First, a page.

By blocking food assistance deliveries and preventing farmers from accessing their agricultural land to plant and harvest, the armed actors are actively exacerbating the risk of famine in Tigray. The U.S. Government continues to call for an end to these abuses, unimpeded humanitarian access, and the full withdrawal of Eritrean and Amhara forces from the area. These incidents highlight the need for improved civil-military coordination across federal, regional, and local levels of Ethiopia, which is key to enabling the safe movement of humanitarian supplies and personnel on the frontlinesーand getting life-saving aid to the people who need it most. The GoE’s recent designation of the TPLF as a terrorist organization is expected to further negatively impact already challenging humanitarian operations in TPLF areas, even if the GoE grants full exceptions for humanitarian activities. Already, our partners have reported security incidents where armed actors have accused them of providing assistance to the TPLF. Targeting humanitarian workers providing life-saving aid is unacceptable, and we fear that our partners will have to limit operations in order to protect their staff. USAID is particularly concerned for the food security impacts of this decision, especially in remote inaccessible areas that are already at greater risk of famine.

Other access constraints for scaling up the response are due to bureaucratic restrictions. The GoE is currently only granting one-month visas for humanitarian workers. This is a major challenge because humanitarian staff require extended visas in order to serve in a sustained response scale-up. Furthermore, the multiple military actors have each implemented their own authorization letter requirements, decreasing our partners’ ability to get through check-points and easily operate across regions. When responding in such rural and insecure environments, humanitarian operators require telecommunications equipment (including satellite phones and VSATs) to communicate with one another, establish distribution sites, or call for help in an emergency. Despite five months of requests, the GoE has not permitted humanitarians to import their own equipment, despite a significant shortage in-country. Reliable telecommunications equipment is critical for our partners’ security and ability to safely expand operations into insecure and rural areas, where humanitarian needs are likely to be the greatest.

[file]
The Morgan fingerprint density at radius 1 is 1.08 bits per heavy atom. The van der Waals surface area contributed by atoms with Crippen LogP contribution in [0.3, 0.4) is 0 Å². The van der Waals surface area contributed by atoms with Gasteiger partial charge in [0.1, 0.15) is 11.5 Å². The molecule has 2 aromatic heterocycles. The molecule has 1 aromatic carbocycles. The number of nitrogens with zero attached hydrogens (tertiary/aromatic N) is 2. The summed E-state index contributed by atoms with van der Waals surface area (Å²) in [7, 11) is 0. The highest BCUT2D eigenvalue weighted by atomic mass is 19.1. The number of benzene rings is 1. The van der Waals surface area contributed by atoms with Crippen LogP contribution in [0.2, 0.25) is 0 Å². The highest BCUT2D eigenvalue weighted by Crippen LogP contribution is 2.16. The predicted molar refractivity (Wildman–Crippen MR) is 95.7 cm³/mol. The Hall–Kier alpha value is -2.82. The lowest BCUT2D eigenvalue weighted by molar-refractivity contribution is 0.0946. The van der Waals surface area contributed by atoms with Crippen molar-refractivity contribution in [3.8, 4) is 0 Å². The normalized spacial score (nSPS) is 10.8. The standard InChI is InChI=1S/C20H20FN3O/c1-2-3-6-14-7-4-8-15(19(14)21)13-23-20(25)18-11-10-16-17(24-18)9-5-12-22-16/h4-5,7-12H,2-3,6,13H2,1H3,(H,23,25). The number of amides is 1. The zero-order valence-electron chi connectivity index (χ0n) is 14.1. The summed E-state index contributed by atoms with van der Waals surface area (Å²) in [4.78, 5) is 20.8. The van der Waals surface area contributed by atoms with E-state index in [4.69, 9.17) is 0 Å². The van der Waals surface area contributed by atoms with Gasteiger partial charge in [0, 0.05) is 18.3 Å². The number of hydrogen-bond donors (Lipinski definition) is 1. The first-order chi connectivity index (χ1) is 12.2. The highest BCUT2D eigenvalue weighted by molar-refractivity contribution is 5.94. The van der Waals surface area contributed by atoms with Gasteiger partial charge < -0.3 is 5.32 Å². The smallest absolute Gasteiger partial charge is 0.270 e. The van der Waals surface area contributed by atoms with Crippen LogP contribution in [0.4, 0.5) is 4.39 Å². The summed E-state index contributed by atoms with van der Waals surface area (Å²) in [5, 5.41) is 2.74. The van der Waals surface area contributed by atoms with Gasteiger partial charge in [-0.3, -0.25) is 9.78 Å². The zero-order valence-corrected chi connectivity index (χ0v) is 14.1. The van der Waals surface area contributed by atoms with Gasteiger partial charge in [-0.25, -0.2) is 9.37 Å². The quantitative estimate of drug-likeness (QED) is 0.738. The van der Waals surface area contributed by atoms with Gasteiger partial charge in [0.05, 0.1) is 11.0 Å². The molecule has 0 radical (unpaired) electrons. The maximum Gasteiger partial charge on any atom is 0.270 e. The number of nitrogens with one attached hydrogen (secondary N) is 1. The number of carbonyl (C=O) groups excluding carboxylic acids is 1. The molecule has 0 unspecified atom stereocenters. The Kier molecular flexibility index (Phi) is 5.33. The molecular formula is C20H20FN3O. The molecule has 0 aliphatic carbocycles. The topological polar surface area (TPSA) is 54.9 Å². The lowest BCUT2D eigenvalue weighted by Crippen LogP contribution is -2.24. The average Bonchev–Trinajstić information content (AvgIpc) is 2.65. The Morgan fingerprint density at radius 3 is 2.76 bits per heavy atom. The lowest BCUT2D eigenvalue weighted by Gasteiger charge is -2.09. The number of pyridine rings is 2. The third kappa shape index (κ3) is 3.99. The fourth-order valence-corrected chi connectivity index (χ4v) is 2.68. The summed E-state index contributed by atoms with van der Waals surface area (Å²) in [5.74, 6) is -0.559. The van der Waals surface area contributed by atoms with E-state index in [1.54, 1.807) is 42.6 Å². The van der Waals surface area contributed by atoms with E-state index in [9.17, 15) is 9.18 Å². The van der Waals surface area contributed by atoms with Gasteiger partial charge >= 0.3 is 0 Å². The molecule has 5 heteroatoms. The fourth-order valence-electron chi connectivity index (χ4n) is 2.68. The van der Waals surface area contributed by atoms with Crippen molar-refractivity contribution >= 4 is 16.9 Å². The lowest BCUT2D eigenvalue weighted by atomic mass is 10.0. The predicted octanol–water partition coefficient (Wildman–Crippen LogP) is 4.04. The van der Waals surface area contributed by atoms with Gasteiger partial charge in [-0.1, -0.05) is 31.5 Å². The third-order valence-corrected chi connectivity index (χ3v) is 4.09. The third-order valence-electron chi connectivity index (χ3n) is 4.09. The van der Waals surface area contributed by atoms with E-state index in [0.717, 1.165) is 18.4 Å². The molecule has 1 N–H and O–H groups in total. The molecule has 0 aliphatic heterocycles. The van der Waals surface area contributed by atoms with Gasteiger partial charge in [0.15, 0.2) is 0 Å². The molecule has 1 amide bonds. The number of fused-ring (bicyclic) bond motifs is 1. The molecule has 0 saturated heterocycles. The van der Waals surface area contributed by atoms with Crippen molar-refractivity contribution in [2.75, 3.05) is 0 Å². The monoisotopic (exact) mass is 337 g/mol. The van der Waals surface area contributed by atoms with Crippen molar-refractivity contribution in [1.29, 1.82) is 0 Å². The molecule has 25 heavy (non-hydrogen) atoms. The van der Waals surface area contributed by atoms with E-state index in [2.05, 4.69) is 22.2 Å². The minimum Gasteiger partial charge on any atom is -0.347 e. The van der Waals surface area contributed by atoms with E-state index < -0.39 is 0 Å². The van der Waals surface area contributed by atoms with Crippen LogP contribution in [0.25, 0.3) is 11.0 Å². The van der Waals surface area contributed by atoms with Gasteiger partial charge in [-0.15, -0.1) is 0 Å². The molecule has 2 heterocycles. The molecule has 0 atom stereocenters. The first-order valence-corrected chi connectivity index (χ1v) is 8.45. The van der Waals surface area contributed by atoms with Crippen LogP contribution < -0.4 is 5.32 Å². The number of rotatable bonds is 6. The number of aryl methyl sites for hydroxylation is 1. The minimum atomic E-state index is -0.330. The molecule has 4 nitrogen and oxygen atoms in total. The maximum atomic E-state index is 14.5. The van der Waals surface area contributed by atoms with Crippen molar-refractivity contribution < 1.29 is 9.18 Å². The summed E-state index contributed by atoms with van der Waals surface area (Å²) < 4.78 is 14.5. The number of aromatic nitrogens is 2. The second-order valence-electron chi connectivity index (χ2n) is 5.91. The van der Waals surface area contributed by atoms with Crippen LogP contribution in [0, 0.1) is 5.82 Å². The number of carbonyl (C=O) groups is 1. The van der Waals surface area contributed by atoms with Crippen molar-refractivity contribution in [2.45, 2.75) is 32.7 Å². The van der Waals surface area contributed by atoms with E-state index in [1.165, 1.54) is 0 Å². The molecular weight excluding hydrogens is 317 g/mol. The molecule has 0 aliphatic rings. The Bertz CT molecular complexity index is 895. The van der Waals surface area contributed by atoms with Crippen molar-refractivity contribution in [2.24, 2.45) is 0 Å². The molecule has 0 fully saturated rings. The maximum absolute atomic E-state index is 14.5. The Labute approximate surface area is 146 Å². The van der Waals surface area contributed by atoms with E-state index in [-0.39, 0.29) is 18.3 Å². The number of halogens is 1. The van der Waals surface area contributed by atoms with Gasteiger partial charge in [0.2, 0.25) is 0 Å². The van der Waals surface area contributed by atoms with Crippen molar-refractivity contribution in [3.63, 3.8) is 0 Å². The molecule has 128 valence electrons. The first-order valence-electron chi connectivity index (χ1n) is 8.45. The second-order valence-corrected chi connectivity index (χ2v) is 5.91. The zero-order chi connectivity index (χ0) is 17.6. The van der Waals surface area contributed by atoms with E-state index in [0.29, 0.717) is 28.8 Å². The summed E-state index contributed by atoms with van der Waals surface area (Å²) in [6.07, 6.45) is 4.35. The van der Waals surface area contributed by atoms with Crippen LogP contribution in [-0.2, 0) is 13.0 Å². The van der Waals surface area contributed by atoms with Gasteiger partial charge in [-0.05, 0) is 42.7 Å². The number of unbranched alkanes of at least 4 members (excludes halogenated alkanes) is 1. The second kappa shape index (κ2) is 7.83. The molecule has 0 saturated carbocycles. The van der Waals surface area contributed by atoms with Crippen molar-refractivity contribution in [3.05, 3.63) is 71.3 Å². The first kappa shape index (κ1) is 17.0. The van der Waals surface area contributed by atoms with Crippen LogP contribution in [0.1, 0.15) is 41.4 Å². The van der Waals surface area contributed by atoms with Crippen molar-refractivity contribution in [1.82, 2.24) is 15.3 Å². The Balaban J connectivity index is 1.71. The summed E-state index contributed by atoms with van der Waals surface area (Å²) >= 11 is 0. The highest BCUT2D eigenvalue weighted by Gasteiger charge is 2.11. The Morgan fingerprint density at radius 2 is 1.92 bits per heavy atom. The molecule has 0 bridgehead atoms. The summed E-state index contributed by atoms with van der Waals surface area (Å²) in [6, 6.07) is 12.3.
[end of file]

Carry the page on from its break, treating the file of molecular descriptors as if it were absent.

Communications across Tigray continue to be poor, which limits actors’ ability to obtain real-time information and increases insecurity for everyone.


Despite growing humanitarian need across sectors, the Tigray response continues to be underfunded by the international community. We project that there are hundreds of millions of dollars in unmet needs. The United States funds a majority of the humanitarian response in Tigray. USAID is working with the Department of State to urge other donors to rapidly scale up their assistance to support a multi-sector response to prevent famine. USAID welcomes recent steps to scale-up operations and is further advocating for the United Nations (UN) to commit additional funding and expert staff to lead and coordinate for the duration of the response.


I am honored to be here today to discuss our work and underscore that the United States remains committed to helping the people of Ethiopia. However, while our humanitarian assistance will help alleviate urgent needs, it will not address the root causes of the ongoing conflict and human rights violations and abuses in Ethiopia. Rather, in order to stop the suffering in Tigray, we need an immediate end to armed actors obstructing humanitarian access, a cessation of fighting, and establishment of dialogue, reconciliation, and accountability measures.

We owe it to women like Haben, who was a sesame seed farmer in Western Tigray before she was forced to leave her home with her husband and three children due to the conflict. She now lives in an overcrowded room within a school with 24 other women and their children, with no privacy whatsoever. She told our partners that without food donations from individuals and local churches, she and her family would have starved.

Despite the ongoing heroic efforts of the international humanitarians and the local communities, the trajectory of the crisis in Tigray is clear: current extreme levels of food insecurity and malnutrition could turn into widespread famine later this year. But this can be prevented with an immediate cessation of hostilities, an increase in humanitarian access, and the immediate scale-up of more life-saving humanitarian assistance. The people of Ethiopia can wait no longer for the international community and the GoE to scale up assistance and provide unhindered humanitarian access to people in need immediately.

Thank you for the opportunity to speak with you today, and I welcome your questions.


Sarah Charles Senate Committee on Foreign Relations

Sarah Charles

Sarah Charles

Assistant to the Administrator